Air Passenger Duty (APD) is now set to be raised by £11.47 per person – from £91 to £102.47 – on economy seats in long-haul flights to the likes of Thailand and Australia.
The tax will also be going up by £10.96 per person – from £87 to £97.96 – on economy class to medium-haul hotspots like Egypt, Cape Verde and the Caribbean.
Alcohol Duty Frozen
Following up with a continued booze duty freeze, Hunt says duty on draught products will now be 11p lower than in supermarkets under new plans, but wine drinkers will face 45p more a bottle.
The Chancellor handed a Brexit lifeline to UK pubs as he unveiled to keep tax on draught pints lower than that paid on supermarket cans and bottles.
The Chancellor unveiled a Brexit Pubs Guarantee that will keep the levy 11p lower amid changes to the way alcohol is taxed.
The Chancellor told MPs:
‘From August 1 the duty on draught products in pubs will be up to 11p lower than the duty in supermarkets, a differential we will maintain as part of a new Brexit pubs guarantee. British ale may be warm, but the duty on a pint is frozen.’
Fuel Duty Frozen
The Chancellor has maintained the 5p cut and freezes fuel duty for 12 months – he says it will save average driver £100 next year. This is the 13th consecutive year fuel duty will remain frozen.
It is estimated the freeze will save drivers around £6billion-a-year, with the RAC calculating that the 12-month extension to the 5p-a-litre fuel duty will save motorists around £3.30 each time they fill up.
The average cost of 20 cigarettes is set to soar past £13 as Jeremy Hunt confirmed tobacco tax will increase with the rate of inflation.
The move will hit the UK’s more than 6.6million remaining smokers in the pocket by a whopping £1.63.
According to the ONS the average price of a pack of 20 was £12.84, meaning that an increase at the 12.7 per cent RPI rate of inflation plus the additional 2 per cent added to pre-rolled cigarettes would take the price to £14.47.
‘Full expensing’ for small business investment
The Annual Investment Allowance will rise to £1million, Hunt says, meaning most firms can deduct the value of their investment from taxable profits.
Chancellor also confirms the introduction of ‘full expensing’, which allows all UK-based qualifying capital expenditure to be written off against taxable profits.
Treasury estimates put the cost of ‘full expensing’ would cost £11billion at peak, falling over time.
Back To Work
A white paper is being published on disability benefits, which will include plans to abolish capability assessments and to separate benefits from capacity to work. This, he says, will allow disabled people to look for work without fear of losing government support.
In addition, a greater threat of sanction will be imposed on those working 18 hours a week.
For the over-50s, 3.5m of which are not part of the labour force – 320,000 more than before the pandemic, the Chancellor offers three steps.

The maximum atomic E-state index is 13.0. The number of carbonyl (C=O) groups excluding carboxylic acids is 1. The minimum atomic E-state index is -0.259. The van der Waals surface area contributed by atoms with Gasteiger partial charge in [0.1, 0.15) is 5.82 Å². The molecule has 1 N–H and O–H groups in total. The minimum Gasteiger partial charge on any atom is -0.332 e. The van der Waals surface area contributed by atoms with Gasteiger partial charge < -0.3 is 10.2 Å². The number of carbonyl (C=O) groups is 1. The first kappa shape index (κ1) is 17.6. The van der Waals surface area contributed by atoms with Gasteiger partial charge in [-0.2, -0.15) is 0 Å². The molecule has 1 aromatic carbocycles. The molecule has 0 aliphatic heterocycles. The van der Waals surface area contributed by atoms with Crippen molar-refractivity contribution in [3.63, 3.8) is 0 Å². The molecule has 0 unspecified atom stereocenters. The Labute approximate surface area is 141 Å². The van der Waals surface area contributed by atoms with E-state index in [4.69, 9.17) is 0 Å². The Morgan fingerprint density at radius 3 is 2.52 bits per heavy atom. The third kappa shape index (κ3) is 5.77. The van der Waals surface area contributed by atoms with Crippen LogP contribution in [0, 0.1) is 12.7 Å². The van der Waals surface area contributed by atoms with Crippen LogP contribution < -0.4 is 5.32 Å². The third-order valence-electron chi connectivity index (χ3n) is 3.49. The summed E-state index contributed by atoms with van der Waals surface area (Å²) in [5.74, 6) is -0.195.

- Boost career guidance offering
- New apprenticeships for over50’s, including ‘returnerships’ working alongside existing schemes.
- Reform to ‘unpredictable pension tax charges’
Corporation tax increase and business tax breaks
In the Spring Budget 2023, it was announced Corporation tax on businesses will still rise to 25 per cent from 19 per cent from April, despite significant opposition from the Conservative backbenches.
But Mr Hunt says new business tax breaks will cushion the blow, largely in the form of full capital expensing.
Rishi Sunak’s ‘super-deduction’ scheme is coming to an end this month. The scheme allowed some firms to deduct up to 130 per cent of cost from profits before tax and a special 50 per cent rate first year allowance that lets you deduct 50 per cent of the cost from your profits before tax.
Now the Government has introduced full capital expensing for businesses for the next three years, with the intention to make it permanent as soon as it is ‘responsible to do so’.
It means all money a company invests in IT equipment, plant or machinery can be deducted ‘in full and immediately’ from taxable profit.
The Government says it is a saving of £9billion a year for businesses and is predicted to increase business investment by 3 per cent annually.
And in a boost for small and medium innovation businesses, they will be able to claim £27 worth of credit for every £100 they spend if they spend 40 per cent or more of their total expenditure on research and development.
Chancellor revealed 12 new investment zones.
The zones will cover the West Midlands, Greater Manchester, the North East, South Yorkshire, West Yorkshire, East Midlands, Teesside and Liverpool.
£80million will go to each zone over five years.
At least one will be in each of Wales, Scotland and Northern Ireland.
Each of the regions will also get extra local government funding, with £320million for the Scottish government, £180illion for the Welsh government and £130million for the Northern Ireland executive.
Environment & Climate Change
On the environmental front, Hunt has committed up to £20milion over 20 years to reduce the carbon emissions
This will also support up to 50,000 jobs, according to the Chancellor, while helping to attract private sector investment.
The Climate Change Agreement scheme has also been extended for two years, giving businesses £60million of tax relief on energy efficiency measures.
*Credits: gov.uk, dailymail.co.uk, rossmartin.co.uk